I also thought about the publisher at the release level. From what I was reading, I though only executive producer, mastering, art direction, and such applied at the release level. If it was not clear which tracks had some recording attributes (e.g., violin played by xxx at the release level, but not all tracks have violin), then placing these at the release level was better to avoid implying more knowledge than we had.

According to the booklet “all compositions published by Steve Haun Music (BMI)” confuses things slightly, because we don’t know if we considered the arranged nature sounds as compositions. Since he chose different recordings, arranged them for a purpose and mood, I considered them compositions.

I’m sure I’m overthinking this - lol, but I have been using these releases as a way to try to fully understand the release groups, releases, recordings, works, and all the relationships.

I’d only consider this eligable for the „publisher“ relation on a work, if there is published material which would allow other people to (more or less) recreate this recording. Unlikely, but not impossible.

Very few artists publish full sheet music of their songs - that does not make them any less of a work.
These have the unusual feature of essentially using one-off instruments/soundfonts, but to me that doesn’t necessarily change much. To me, if it’s more than a simple recording of nature (e.g. multiple such recordings mixed together, or with instruments/vocals added), it is a Work.


I was just looking to see what Steve had in the way of sheet music and realized it was only for two pieces.

I’ve been looking at Classical for a while and I think I’m just used to see sheet music for everything - thanks for the reminder!

I vehemently agree. But you can’t attach a „publisher“ relation to it, then.

And my other point was: if it’s very unlikely to be reproduced by anybody (even the original artist), you can create a Work for a piece, but it doesn’t buy you much. Don’t let that stop you, though.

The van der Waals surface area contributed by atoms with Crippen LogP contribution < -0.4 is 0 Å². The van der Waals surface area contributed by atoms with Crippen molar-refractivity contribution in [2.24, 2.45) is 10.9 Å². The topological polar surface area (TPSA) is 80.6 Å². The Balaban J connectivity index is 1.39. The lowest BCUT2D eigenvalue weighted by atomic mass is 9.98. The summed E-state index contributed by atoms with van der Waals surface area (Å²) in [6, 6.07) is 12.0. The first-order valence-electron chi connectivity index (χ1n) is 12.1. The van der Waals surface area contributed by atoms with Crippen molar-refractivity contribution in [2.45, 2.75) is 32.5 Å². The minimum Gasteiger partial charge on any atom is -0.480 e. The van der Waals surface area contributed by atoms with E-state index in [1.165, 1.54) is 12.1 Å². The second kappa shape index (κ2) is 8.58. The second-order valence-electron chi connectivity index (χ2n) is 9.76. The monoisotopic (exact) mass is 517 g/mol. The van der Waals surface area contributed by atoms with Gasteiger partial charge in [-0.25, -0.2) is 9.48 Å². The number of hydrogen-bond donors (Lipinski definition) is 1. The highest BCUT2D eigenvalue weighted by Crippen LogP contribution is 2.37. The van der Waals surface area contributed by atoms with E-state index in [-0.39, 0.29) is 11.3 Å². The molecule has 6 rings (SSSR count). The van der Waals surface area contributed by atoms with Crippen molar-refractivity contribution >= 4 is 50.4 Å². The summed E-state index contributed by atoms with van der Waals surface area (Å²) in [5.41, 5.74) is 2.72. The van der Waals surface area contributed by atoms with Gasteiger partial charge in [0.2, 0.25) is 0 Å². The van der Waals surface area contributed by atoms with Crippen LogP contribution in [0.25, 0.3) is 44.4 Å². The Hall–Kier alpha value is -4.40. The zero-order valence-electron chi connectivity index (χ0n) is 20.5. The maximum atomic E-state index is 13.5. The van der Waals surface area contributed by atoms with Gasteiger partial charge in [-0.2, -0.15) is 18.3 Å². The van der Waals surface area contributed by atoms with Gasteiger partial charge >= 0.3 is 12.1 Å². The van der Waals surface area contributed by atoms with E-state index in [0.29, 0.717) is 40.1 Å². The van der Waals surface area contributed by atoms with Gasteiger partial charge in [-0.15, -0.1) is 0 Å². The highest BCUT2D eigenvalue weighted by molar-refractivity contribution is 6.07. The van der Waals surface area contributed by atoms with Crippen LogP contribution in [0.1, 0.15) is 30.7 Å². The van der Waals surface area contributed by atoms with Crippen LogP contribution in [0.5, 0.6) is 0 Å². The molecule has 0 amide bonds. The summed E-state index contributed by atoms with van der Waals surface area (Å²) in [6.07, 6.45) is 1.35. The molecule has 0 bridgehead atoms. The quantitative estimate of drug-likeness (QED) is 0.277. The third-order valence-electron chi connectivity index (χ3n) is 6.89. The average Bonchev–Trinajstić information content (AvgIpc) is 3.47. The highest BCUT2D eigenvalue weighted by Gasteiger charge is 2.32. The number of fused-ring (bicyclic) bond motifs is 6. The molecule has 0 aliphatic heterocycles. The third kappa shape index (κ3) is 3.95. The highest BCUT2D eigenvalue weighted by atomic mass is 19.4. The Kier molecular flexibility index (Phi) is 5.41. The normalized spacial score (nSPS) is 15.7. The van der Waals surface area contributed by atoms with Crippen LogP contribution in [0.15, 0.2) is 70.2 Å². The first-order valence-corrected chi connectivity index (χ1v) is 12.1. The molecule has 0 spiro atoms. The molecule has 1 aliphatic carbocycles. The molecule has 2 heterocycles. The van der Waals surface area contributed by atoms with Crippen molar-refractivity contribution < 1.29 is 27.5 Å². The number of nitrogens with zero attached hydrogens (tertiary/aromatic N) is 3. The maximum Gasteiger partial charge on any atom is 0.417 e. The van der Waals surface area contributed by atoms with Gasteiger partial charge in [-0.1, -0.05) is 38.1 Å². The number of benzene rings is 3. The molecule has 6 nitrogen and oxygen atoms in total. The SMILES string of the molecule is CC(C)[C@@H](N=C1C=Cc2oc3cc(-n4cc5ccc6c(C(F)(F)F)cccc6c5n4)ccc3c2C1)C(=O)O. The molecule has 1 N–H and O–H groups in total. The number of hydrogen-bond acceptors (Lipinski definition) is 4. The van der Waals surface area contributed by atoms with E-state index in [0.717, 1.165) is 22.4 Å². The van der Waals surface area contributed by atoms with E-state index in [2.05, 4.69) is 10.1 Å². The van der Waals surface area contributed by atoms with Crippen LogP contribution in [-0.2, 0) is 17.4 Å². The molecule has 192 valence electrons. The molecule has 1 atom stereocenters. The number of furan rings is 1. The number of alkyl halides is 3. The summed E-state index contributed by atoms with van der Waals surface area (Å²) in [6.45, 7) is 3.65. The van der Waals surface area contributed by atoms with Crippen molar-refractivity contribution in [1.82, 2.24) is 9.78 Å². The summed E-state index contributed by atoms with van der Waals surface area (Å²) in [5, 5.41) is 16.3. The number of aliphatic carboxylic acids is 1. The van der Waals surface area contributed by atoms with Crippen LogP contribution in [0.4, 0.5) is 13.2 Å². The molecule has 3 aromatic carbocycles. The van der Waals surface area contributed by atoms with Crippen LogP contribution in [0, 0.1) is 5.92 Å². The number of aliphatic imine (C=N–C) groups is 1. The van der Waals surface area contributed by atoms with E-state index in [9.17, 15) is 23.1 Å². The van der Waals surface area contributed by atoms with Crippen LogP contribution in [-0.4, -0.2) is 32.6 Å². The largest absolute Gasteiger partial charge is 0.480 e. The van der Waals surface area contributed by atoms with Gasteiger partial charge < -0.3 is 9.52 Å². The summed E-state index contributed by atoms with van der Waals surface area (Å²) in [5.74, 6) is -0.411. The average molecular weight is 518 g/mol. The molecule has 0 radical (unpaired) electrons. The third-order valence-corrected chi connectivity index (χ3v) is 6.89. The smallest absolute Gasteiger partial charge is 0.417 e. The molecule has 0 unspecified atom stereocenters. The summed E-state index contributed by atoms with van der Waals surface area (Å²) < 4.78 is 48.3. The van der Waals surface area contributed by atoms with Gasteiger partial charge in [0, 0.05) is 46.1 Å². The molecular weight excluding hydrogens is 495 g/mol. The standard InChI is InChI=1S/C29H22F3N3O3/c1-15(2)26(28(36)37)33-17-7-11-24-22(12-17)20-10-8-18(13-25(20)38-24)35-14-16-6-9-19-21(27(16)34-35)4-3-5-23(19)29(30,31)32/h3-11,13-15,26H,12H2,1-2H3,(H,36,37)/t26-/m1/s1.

(Sheet music just makes the reproduction much more likely – practically a given, although no such reproduction may ever reach the criteria for a Release.)

Why wouldn’t you be able to add a publisher? A publisher on a work is not usually (at least not outside the classical field) a publishing company in the physical book sense. It’s usually a company holding the rights to such publications. In fact, many artists in the pop field have their own publishing company (e.g. the members of the Foo Fighters). Those would apply even in the absence of any sheet music publication (for one thing, the lyrics will usually be published in the release’s booklet).


I’ve not seen „publisher“ used like this before. I think for someone to be a publisher, there had to be some, well, publishing going on. What you describe is (IMO) better termed the „copyright holder“.

Aaanyway, in the concrete matter at hand, the would-be publisher is the same as the work author, so there really is no need to specify him as a rights holder or whatever. Under Berne Convention, that is the default anyway.

I think the publisher may be the person/entity registering the works with ASCAP, KODA, etc. This will often be the copyright holder, but not always. (A fair number of artists “publish” their works via a company, even if they personally hold the copyright.)


For most/all of Steve’s releases, there are at least these two statements:
All compositions published by SNH Music (BMI)
Copyright SNH Productions

I have seen this on the different labels as well - the compositions are published by a XXX Music (BMI) company, and the release/recordings are copyright by SNH Productions and the Label company name.

I’m guessing here, but it seems to me like the compositions are considered published when the album is released - I assume for copyright and royalty purposes.